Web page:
Tuesday, March 5, 2019

You Say Your Players Aren't Listening? You Might Not Like This.

Coaches are always asking about discipline and remedies for when their youth players aren't
listening.  The question is usually asked with the mindset that the players are to blame.

Before I answer, I take a deep breath, assess how much I value that coach's friendship, predict possible reactions, then deliver my answer in my usual pleasant and positive disposition: 95% of the time it's YOU.  Maybe 96%.

OK, let me rephrase that in a more productive tone and manner.

I offer this one bit of advice that I find helpful: blame the players LAST. This forces you to examine as many possibilities as possible and forces you to reflect on your session. (This is a good time for an "It's not you, it's me" reference)

There is no real structure or order here, so just read 😊 It's just a list of things that come to mind that grew from years of occasionally taking my lumps, trying to figure it out myself and speaking to more experienced people along my journey.  Hopefully at least one of the points helps you.

Caution: some of the items might be difficult for you to accept.
  • Is your session interesting? Enjoyable? (Sorry, legitimate question)
  • How are your public speaking skills? Body language?
  • If what you're saying is not interesting, saying it louder does not make it more interesting 😊
  • Is your choice of words age appropriate? Do they understand what you're saying?
  • Are you focused? (Kids know if you're distracted)
  • If an activity is not working, be ready to adjust your organization, explanation and demonstration.  List possible adjustments in advance so you can act quickly. If they don't succeed or understand, you will lose your audience quickly.
  • Are your coaching moments brief or do you go into an Abraham Lincoln length speech every time?
  • Put your coffee and cell phone down during training.
  • If most of your players don't understand what you're saying, they are not the problem.
  • Did you have a written plan or are you winging it? (Kids know this too)
  • Are you credible in the eyes of your players? (You don't need to be Roberto Mancini to be credible.  A solid plan and focus will help with this) 
  • Are you talking too much or addressing topics that do not interest players at your team's particular age/level at that point in your season?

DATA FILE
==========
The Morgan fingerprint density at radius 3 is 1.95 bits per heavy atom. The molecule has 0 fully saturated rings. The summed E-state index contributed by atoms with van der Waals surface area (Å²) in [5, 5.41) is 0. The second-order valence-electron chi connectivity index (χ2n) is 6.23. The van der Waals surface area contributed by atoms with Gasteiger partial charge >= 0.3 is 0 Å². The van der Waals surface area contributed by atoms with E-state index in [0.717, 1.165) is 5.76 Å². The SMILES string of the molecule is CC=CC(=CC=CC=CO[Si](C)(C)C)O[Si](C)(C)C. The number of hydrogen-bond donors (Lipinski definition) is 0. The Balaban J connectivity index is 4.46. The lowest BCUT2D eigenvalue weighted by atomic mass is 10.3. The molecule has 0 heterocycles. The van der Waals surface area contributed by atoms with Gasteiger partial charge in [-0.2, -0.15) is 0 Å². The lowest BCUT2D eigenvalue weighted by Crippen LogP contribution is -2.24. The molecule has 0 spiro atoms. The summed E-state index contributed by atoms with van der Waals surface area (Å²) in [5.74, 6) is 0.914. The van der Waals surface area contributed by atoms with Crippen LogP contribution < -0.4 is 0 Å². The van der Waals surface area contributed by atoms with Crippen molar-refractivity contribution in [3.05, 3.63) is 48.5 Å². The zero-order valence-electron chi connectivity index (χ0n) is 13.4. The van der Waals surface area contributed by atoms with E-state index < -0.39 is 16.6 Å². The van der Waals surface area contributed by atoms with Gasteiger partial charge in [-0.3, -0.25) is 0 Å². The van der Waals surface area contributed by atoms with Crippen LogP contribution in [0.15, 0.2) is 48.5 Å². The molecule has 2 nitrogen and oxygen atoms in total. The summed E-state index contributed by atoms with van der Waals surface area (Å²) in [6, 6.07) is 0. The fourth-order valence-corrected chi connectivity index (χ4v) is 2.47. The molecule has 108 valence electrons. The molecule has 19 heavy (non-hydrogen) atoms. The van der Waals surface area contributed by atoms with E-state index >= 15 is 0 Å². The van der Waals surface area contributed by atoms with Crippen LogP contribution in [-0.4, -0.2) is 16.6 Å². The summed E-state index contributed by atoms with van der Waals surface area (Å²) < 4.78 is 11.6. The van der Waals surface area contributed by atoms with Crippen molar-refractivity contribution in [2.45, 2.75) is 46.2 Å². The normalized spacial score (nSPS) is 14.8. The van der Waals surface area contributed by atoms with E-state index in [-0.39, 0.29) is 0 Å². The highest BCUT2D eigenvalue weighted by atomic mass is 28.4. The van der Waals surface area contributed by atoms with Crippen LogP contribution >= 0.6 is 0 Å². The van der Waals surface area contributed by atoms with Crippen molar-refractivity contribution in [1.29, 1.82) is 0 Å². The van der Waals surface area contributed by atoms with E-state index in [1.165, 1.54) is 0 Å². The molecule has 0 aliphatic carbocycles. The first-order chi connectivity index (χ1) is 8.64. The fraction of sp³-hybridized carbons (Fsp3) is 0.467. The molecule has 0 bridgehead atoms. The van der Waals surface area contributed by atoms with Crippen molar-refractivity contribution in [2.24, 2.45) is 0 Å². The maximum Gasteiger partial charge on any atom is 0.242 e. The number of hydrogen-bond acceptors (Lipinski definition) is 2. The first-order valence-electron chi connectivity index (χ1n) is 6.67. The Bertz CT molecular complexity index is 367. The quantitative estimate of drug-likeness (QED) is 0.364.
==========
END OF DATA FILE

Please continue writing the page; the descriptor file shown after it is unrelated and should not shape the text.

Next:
• Is your activity too difficult or too easy for your group?
  • What time of day is it? Is it very hot or very cold?  Is it very windy? How deep into your session are you? 
  • Can your players hear you?
  • When you address your players, ensure they can all see you, and vice verse.
  • If it's morning or evening, ensure your group is not facing the sun and having to squint while looking at you.
  • Eye contact is HUGE.
  • Assume a logical coaching position so you can observe, move in and out of the activity and address the group.
  • You only get so many words per session ... spend them wisely.
  • Did you just interrupt a fun and productive activity for the sake of talking?  Do you like it when somebody interrupts your fun to say something useless? I didn't think so.
  • Don't schedule training for the last and first day of school.  Trust me. 
  • Are there distractions around your environment? Highway? Railway tracks? Airport? Other teams? (I am thinking about airplanes and Wildwood Park in Malton, ON as I write this.)
  • If you are indoor, how many coaches, parents, whistles, etc are making noise?
  • Are your players too familiar with you? An occasional guest coach might help.
  • Are you addressing all learning styles so all players can all follow your lead and stay engaged?
  • Are you prepared for players who need a specific teaching strategy to keep them on task and not become a distraction?
  • If you do have one player who likes to distract others, stand closest to them when addressing the group. It's an old teacher trick that is simple and effective.
  • Don't always dig in your heels.  If it's just not your night, don't be afraid to set up the goals and let them play. Nobody ever got worse at soccer by playing more soccer.
  • Be careful about entering the world of punishment as a strategy to encourage kids to listen. This is a a topic in itself.
  • Spare yourself and others stories of how focused your generation was when you were young... because you weren't 😇
"Blame the players LAST"
If you had a frustrating session take time to properly and honestly reflect on yourself, your plan, your delivery, organization, environment, etc. The beginning of your remedy should come from this process.

Most of all, think about what causes you to be inattentive at times and take that into consideration when planning your sessions. It's no different than your players. You get tired, hungry, distracted, you're not interested, it's 4pm on Day 3 of a conference, etc.  Even being at work and getting paid to listen does not make those factors go away. The coaching education courses I deliver for Ontario Soccer were all restructured in 2011 to address the characteristics of the adult learner. Nobody is immune.

The non-technical part of coaching takes time and experience.  Every coach has had moments where their audience lost interest at one point or another.

On the wrong day with the right players, an out-of-focus group could turn into a battle of wills that you could end up losing.  Be ready to adjust, keep doing what works and learn from your mistakes.

P.S.  When I wrote "let me rephrase that" early in this article it reminded me of one of my favourite Star Trek scenes.  We all know it's never a bad time for Star Trek.

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